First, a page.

Playing out like some kind of perverted fantasy rather than a deep rumination on obsession and addiction, Ben Hozie’s PVT Chat may mean well, but its misguided finale sets the wrong tone on a subject that’s becoming more relevant as more sex workers dive into the world of camming.
The film opens with a particularly lurid scene featuring Jack (Peter Vack) masturbating to Scarlet (Julia Fox), a cam girl he engages with in a private session. This intentionally yet unnecessarily provocative moment marks one of several throughout the film in which Hozie leaves nothing to the viewer’s imagination.
Jack makes a living playing internet blackjack in his dingy New York apartment, spending the bulk of his time either gambling, jerking off to cam girls, or heading to Chinatown for a massage, which also involves some genital stimulation. He’s a gross, unpleasant dude, and Vack does a commendable job embodying the role of this narcissistic, porn-addict degenerate.
Shot in almost an Abel-Ferrara, guerilla-style, the film Hozie presents captures the beautiful grunge of New York, as Jack wanders the late-night streets of Chinatown, one night happening upon Scarlet popping into a nearby bodega. This kicks Jack’s obsession into overdrive, and he begins stalking her while attempting to develop their relationship into more than just a transactional affair.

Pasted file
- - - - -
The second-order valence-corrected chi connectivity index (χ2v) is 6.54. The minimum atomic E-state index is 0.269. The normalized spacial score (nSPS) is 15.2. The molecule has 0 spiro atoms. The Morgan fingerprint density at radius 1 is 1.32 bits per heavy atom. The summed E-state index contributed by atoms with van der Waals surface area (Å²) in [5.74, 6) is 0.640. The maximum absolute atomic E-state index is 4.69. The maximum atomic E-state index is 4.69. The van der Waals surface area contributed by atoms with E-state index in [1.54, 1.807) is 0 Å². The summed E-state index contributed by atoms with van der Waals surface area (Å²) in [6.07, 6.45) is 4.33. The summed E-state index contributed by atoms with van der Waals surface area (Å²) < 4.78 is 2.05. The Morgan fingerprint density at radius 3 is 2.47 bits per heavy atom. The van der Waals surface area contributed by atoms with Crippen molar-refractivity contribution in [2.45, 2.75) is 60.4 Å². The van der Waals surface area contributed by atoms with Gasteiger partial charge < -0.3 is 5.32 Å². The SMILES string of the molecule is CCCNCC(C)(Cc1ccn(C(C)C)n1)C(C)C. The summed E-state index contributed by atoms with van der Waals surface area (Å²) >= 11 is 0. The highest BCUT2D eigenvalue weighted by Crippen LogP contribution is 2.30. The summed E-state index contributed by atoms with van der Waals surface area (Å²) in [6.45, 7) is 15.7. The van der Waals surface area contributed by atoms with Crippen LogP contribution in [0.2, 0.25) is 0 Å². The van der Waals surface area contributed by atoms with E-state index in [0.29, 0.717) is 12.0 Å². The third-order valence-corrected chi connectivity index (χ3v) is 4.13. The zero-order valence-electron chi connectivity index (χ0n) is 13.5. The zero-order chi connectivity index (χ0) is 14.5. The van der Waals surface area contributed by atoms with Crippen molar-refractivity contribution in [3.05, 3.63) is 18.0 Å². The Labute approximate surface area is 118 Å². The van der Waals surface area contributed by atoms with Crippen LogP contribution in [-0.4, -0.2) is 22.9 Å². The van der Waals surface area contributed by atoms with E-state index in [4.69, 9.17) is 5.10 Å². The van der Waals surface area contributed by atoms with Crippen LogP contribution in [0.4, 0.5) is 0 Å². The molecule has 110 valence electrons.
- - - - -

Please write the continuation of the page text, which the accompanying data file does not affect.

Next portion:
In the world of online sex work, privacy and anonimity is of paramount importance to the safety of the models. This is something that shouldn’t be downplayed or dismissed, and that’s what happens in PVT Chat. It nearly glorifies the actions of Jack, showing that, with enough persistence, you too can form a real relationship with the model you’re obsessing over.
Sure, he does encounter some setbacks along the way, but rather than posing the narrative as a cautionary tale and something that better represents how things might play out in real life, PVT Chat instead opts for a different kind of ending, one that negates nearly everything that happened leading up to it. This is unfortunate, as the initial premise was interesting, but where it goes is far too reductive to ignore.
Julia Fox, whose breakout role in Uncut Gems should have brought her to something better than this, does a serviceable job with what she’s given, although her character seems to only exist to provide for and please the men in her life.
A better representation of this sometimes perilous vocation can be seen in Daniel Goldhaber’s creative horror thriller, Cam, a film that smartly doesn’t adhere to some strange incel fantasy that, be it intentional or not, is how PVT Chat plays out.